|»5 Minute Wrap Up by Equitymaster|
On This Day - 6 MAY 2015
Is it time you prepare for Sensex 24,000?
In this issue:
So is this all? Or is there more correction around the corner? When the Modi government assumed office in May 2014, there was a lot of expectations riding on it. After being led by a largely ineffective UPA government, a lot was riding on the PM Narendra Modi introducing some much needed reforms that will take India's growth to the next level. This was the prime catalyst of the surge in the Indian stock markets. This meant that should the Modi government fail to deliver, prices were bound to correct.
The Modi government will complete one year in office in May 2015. The kind of reforms that were expected from the government has not taken off at the pace envisaged. Some key reforms such as the Real Estate Bill (calling for greater transparency in India's dubious real estate sector) has been deferred on the back of stiff resistance from the Opposition. The implementation of GST is also taking time. All of this points out that getting bills cleared can prove to be quite a herculean task for the government.
Does that mean that one should start writing off the Modi government? Certainly not, we believe. But the recent spate of correction does highlight some crucial points. The rally last year was largely based on expectations of reforms. But these reforms were never going to be implemented overnight. It was bound to be slow. This is something the Indian stock markets ignored in the general euphoria and most stock prices zoomed even though earnings of India Inc were yet to pick up. And the latter was largely due to things not really picking up on the ground; a fact that the management of many companies, during our interaction, pointed out.
So although we are not experts at pointing out where the Sensex will be headed next in the near term, the possibility of some more correction cannot be entirely ruled out.
Indeed, in an interview published in the Business Standard, this is what Marc Faber, author of 'The Gloom, Boom & Doom' report had to say, "The S&P BSE Sensex went till the 30,000 mark and we can now easily drop to 24,000 - 25,000 levels." Faber's view is that while some reforms have been implemented, the pace of reforms overall has been very slow.
Indeed, there have been many companies, whose price to earnings multiple has risen to beyond 40 times, which is quite unsustainable in our view. Moreover, we do not advocate just generally investing in Sensex based companies simply because it will do well in the longer run. The idea is to be stock specific and only invest in those companies where the earnings potential remains strong backed by a sound business model, good management and reasonable valuations. So, a further correction in the Sensex is something that we will certainly most welcome as it will just increase the chances of recommending some good quality stocks to investors.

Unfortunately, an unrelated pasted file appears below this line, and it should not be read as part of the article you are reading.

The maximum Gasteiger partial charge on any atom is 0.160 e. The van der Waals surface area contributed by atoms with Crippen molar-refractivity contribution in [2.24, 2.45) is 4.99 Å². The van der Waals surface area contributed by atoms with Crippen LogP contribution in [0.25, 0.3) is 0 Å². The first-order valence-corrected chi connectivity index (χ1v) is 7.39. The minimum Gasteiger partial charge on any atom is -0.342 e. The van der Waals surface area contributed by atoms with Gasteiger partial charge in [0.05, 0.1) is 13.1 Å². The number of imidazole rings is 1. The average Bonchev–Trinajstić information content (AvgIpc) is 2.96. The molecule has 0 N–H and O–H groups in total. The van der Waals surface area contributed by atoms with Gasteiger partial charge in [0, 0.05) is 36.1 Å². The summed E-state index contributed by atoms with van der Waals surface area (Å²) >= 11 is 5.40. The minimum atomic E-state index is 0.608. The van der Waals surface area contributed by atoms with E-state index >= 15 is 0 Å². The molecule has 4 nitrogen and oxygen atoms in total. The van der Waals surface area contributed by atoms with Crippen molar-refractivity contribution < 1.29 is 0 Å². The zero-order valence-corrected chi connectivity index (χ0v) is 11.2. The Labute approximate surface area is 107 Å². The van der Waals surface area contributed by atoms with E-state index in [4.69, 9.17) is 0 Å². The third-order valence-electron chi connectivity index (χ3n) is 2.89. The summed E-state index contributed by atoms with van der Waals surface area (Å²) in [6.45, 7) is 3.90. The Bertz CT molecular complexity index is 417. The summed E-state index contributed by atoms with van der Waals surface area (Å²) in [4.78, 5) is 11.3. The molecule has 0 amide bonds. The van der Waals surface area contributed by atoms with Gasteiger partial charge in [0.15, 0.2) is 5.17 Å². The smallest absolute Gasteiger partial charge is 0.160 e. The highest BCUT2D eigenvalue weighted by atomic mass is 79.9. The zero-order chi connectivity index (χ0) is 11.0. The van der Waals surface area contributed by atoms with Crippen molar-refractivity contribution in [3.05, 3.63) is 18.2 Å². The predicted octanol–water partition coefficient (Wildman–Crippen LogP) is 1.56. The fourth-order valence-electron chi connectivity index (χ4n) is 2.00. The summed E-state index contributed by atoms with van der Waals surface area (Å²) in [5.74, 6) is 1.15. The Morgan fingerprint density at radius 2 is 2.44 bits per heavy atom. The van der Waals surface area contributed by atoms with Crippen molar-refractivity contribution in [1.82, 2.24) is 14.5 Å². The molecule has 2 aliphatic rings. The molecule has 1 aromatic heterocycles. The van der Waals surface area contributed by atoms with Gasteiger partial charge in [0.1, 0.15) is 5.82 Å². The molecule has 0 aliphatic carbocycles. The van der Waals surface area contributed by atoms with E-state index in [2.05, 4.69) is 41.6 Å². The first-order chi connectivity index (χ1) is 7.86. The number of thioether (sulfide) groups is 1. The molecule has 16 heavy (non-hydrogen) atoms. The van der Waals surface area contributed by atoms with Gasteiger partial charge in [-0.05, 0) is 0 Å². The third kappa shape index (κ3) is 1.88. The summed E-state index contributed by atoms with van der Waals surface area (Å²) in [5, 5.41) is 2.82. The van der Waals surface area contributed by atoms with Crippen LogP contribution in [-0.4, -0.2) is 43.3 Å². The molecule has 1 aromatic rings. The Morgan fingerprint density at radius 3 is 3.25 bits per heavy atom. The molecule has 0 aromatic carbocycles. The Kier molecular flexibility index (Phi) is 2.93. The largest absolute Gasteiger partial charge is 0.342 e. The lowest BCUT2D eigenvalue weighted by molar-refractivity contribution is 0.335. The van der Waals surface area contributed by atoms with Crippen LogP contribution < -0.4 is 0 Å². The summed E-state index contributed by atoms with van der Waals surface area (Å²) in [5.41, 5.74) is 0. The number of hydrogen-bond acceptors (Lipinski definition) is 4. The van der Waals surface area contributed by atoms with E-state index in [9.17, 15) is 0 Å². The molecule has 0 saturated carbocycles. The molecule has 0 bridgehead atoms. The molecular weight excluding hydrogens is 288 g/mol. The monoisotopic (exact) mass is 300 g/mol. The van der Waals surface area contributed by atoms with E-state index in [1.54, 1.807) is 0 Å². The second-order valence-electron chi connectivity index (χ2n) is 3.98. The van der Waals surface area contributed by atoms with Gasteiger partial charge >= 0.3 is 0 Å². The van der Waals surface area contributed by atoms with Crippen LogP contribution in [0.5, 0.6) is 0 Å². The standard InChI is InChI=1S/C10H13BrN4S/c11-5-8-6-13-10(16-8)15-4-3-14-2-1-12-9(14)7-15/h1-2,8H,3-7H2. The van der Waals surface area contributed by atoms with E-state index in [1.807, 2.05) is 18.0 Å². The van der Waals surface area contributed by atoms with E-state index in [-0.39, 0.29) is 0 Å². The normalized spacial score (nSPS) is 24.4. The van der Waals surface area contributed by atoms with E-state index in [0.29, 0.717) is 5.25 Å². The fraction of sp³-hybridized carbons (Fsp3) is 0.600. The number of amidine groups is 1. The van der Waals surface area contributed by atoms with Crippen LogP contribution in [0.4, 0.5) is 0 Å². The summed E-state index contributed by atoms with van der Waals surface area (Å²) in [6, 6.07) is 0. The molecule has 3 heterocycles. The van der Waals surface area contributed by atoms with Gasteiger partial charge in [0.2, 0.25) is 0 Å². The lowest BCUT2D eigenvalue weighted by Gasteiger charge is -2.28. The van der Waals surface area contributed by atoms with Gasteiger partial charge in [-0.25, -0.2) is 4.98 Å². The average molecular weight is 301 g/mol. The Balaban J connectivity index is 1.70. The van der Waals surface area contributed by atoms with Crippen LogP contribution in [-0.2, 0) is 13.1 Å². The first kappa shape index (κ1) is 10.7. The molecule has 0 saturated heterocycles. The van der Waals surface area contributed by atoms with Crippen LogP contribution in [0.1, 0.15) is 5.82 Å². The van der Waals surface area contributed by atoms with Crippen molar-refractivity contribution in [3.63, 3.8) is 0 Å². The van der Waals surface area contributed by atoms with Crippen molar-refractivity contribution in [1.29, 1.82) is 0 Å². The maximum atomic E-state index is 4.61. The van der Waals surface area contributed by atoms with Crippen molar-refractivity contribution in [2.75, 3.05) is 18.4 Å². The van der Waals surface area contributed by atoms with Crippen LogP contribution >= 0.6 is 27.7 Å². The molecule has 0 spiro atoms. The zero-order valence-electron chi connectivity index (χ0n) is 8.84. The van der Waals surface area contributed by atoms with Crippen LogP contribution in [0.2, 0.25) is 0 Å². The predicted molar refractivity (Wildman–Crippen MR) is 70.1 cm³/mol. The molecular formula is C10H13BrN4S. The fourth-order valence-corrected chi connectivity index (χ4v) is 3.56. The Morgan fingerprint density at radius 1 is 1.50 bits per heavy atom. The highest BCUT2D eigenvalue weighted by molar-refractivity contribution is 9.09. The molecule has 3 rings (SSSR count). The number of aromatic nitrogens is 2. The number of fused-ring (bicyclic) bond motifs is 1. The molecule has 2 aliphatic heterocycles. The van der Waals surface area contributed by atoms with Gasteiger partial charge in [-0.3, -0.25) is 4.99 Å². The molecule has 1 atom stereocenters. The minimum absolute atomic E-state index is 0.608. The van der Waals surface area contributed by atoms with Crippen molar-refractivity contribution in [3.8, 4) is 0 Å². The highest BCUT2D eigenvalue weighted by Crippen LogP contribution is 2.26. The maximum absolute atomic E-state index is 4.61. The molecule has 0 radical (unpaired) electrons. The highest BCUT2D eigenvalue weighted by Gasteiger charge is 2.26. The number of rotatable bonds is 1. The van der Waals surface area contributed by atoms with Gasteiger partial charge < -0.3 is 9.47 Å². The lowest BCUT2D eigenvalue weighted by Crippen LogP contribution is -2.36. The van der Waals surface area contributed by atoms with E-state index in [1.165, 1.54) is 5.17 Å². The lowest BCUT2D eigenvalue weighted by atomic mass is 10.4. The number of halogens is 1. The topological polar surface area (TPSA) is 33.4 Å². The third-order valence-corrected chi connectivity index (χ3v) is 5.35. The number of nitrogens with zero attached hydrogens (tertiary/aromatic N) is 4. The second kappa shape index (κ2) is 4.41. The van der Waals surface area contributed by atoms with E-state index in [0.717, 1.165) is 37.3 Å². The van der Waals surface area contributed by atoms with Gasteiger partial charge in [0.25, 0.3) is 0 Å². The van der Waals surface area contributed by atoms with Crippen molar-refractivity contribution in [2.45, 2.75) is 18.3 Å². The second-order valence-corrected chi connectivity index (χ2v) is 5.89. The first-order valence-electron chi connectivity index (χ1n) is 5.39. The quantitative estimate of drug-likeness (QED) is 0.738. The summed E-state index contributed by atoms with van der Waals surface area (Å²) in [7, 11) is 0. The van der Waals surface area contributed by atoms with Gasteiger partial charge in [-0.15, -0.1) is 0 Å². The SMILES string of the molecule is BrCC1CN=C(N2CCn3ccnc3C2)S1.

The Indian real estate sector has been going through troubled times for a while now. High prices have led to a massive inventory buildup, big enough to meet demand for as long as two years in some of the major Indian cities. To add to that, new launches continue to hit the markets. Demand has come down considering that the focus on affordable housing has been less, thereby making the properties way out of reach for the majority of the population. Not to mention that with other asset classes such as equities doing well, real estate as an investment destination has become less favoured as well.
Here's another indication as to how heated up things seem. Today's chart of the day indicates the rental yields across major Asian economies. And as you would have guessed it, yields in India are the lowest amongst the pack. We came across this story on Seekingalpha.com. But the data therein was referred to from an article put up on livemint.com earlier.
The long term prospects of the Indian housing sector are favourable, no doubt - especially considering the major difference in supply and demand. However, with factors such as lack of transparency and the high prevalence of cash transactions (read black money) being the norm amongst most developers, a much needed correction in prices is only being delayed.
If the market forces were to take over, it would only lead to a sharp reduction in prices we believe; especially considering that funding new projects with inventory pile up is a situation that would be difficult to hold on for long.
In fact, here's another proof which was mentioned in the same article. The difference between rental yields and interest rates was provided for the same countries displayed in the chart. And the difference remained the highest in India - about 8% as compared to 0% for Malaysia and 2% for countries such as The Philippines, Thailand and Hong Kong, thereby indicating that investment in property by taking on debt is not feasible in India.
Well... all we can say is that there is a high need of bringing about change in this space and hope that the government brings in the best practices and considers the best interests of the buyers. After all, to achieve the 'housing for all' target in less than a decade from now, positive changes would be much required to be brought in at the earliest; not to mention that implementation and execution of the same would take its own pace.
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